All I want is an email, a text, a phone call, something. Yes, I Face Timed her today but that was just nicey nicey catch up. I just want someone to ask if I’m okay, and to say they’re here to listen. Out of the blue, to ask ‘how are you doing?’ I can’t ask her to do that though, she’s busy becoming a doctor. I miss her so so much, and it doesn’t matter how badly I want to talk, I can’t ruin it for her again. I messed up badly enough the last year or two, I can’t make it go wrong for her again.

Someone said today that we were so close we were like sisters. I love that. I love that we can be that close and I don’t want to loose that but I don’t want to ruin uni and it’s all so hard to decide what to do.

I just want someone to talk to, someone who won’t let me down, and someone I can trust. I don’t want them to interrupt, I just want to talk it out, to let it out. I’m hearing and feeling so much and I’m struggling on my own. Sadly, there is only one person I can think of right now that fits that description, and I just can’t ask that of them. I could write an email, but the response is never the same. You don’t get advice as you go along, and the reassurance just isn’t quite right. I’m sure I’ll be okay though, everything is okay in the end.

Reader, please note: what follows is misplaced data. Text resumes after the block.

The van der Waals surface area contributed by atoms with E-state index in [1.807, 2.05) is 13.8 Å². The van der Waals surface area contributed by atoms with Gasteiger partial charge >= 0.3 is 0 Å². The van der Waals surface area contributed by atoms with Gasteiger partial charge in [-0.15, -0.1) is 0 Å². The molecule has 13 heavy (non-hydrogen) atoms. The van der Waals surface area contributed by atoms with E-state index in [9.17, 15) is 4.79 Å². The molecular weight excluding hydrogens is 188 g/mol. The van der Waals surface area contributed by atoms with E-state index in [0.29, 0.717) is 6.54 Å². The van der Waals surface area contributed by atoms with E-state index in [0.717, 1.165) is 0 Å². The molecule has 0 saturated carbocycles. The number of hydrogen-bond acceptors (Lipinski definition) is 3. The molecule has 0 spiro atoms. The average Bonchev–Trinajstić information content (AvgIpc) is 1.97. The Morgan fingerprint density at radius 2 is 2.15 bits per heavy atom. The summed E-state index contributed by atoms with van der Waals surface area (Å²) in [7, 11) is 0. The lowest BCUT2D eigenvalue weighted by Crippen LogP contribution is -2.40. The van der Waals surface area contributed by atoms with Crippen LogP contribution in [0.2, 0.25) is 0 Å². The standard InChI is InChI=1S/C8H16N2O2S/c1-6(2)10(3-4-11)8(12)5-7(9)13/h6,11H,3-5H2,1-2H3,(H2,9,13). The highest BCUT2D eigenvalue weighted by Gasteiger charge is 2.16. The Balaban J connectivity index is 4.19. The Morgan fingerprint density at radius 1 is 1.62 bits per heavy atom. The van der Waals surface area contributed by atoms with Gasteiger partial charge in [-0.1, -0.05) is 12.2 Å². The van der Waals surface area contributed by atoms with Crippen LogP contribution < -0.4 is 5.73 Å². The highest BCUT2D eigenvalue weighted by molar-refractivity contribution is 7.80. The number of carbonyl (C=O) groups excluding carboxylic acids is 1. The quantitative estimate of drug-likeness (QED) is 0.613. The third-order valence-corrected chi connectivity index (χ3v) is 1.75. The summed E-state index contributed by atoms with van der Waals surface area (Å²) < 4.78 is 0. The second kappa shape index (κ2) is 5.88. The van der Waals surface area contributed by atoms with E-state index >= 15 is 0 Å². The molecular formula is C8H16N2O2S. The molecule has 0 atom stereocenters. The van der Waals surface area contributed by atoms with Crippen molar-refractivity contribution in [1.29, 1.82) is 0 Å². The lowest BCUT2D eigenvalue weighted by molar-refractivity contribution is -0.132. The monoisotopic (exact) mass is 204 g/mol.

Really though, I just want a hug. That, I definitely cannot have.

Living. Laughing. Loving.

alex122rw

The Power of the Written Word

Yesterday, I received a lot of post. I’d ordered a laptop case, and another of my Uni textbooks arrived. My dad had crossed out his name on a parcel and written ‘Miss Alex’ in permanent marker, before putting it on my bed. In that was a couple of memory sticks and a hard drive that he’s bought me. My five donation blood donor card arrived, which was very exciting! Finally though, there was a letter. I recognised the handwriting immediately.

My best friend, who has now been at University for a week, had written to me. I expected a bit of twee ‘this is awesome and I miss you’ but for some reason, what she actually wrote hit me much harder than that. I don’t wish to share the details, I feel like then it might not be as special, but it made me smile, and then it made me cry. Half way through freshers, when I write her a reply, I’m going to struggle to top that!

I always forget the power of a letter, and the importance that can be found within it. When someone takes the time to write to you, it simply makes you feel valued. And that’s a lovely feeling.

Living. Laughing. Loving.

alex122rw